This blog talks about how adults use the concepts and skills we learn in elementary math class.
Distance is not the same as length or width. Those are dimensional measurements of an object. In contrast, distance is the measurement of a route between two points (not always the shortest one).
In normal conversation, we often use vague distance terms, as in "I live a mile from the water."
We had a little rivalry in the office recently. One of us claims to live right near the ocean. I live close to the water too, and I thought I might live closer than she did. A major street runs north and south in our area of town. She lives east of it; I live west of it. The ocean is west, so I must be closer, right? But we couldn't agree, so we had to make some objective measurements of the distances.
This is a process of measuring known as the crow flies (or in our case as the seagull flies).
What we mean is in a straight line, not how you would have to go via the streets. Normally you would do this measurement using a map and a ruler, or perhaps with a compass to draw a circle around the point where you live. But yesterday I found that Google Maps has a new feature to helps you with this distance measuring business. You click on two points and it shows the distance between them.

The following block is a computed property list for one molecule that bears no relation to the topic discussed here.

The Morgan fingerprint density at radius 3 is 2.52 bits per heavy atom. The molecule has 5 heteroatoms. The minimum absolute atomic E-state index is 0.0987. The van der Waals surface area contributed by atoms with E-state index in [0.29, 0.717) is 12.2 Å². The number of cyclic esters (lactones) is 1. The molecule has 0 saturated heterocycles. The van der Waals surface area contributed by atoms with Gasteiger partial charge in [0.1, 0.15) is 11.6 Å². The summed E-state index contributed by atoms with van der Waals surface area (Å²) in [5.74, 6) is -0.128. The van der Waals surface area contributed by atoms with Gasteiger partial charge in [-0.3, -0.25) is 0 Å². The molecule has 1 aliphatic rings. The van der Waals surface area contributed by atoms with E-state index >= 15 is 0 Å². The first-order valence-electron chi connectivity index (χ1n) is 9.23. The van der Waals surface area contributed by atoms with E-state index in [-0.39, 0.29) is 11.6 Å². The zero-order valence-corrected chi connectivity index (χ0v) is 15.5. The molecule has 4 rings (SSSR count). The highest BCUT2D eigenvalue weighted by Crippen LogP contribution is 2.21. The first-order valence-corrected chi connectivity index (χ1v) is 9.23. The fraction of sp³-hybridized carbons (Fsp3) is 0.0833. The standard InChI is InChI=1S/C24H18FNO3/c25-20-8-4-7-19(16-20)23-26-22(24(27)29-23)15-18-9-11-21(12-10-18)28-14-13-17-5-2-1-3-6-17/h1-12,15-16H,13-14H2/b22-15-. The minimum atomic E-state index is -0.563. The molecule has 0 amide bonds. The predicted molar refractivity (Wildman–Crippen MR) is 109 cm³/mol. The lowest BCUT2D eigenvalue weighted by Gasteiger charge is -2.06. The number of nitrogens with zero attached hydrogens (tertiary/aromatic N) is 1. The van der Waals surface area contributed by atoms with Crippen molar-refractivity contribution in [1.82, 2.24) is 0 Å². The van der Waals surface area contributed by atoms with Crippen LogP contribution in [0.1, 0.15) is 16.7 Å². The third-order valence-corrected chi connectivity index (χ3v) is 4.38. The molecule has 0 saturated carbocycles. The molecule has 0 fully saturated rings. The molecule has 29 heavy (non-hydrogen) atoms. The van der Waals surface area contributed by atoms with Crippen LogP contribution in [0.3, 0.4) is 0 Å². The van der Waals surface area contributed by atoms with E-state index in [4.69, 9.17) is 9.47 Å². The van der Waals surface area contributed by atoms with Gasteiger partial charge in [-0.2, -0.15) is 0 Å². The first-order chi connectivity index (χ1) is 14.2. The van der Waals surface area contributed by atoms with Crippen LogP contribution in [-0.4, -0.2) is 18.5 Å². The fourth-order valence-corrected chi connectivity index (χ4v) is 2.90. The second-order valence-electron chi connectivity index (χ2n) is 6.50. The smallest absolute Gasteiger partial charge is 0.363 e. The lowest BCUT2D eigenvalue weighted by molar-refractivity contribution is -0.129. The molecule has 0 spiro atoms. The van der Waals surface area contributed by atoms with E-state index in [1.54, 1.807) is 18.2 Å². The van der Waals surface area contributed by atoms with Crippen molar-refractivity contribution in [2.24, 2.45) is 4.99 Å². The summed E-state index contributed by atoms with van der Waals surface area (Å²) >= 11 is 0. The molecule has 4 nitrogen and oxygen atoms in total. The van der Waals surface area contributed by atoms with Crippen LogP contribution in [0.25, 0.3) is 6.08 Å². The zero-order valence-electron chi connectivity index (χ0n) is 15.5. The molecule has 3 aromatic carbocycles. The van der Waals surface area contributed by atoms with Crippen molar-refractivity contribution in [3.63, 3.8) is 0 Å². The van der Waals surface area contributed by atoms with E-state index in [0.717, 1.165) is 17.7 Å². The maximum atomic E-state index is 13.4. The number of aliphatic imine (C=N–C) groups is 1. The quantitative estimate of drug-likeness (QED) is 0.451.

Here's the first measurement - from the house of my co-worker to the ocean, approx. 1.42 miles
This route is exactly a mile. This body of water is also part of the bay, but it's closer to the ocean.
Now let's move to my location. Here's the measurement to the ocean from my place. Boo. It's 1.92 miles. I'm clearly farther away.
Finally, to give you a better perspective on all this water, here's an overview from higher up. The red line shows the 4.14 mile distance from one house to the other. The blue line is the street that runs between our houses. I had not realized it turned eastward so dramatically after it crosses the river. The two yellow circles are the same size at 1.5 miles radius, or 3 miles diameter. She's closer to the water.
The ironic thing about this is that we were not bragging about being close to the beach. We were trying to out-complain each other about our dreary Labor Day Monday. As in We couldn't see a thing because we are so close to the beach; the marine layer blocked the sun all day! Whine, whine, whine.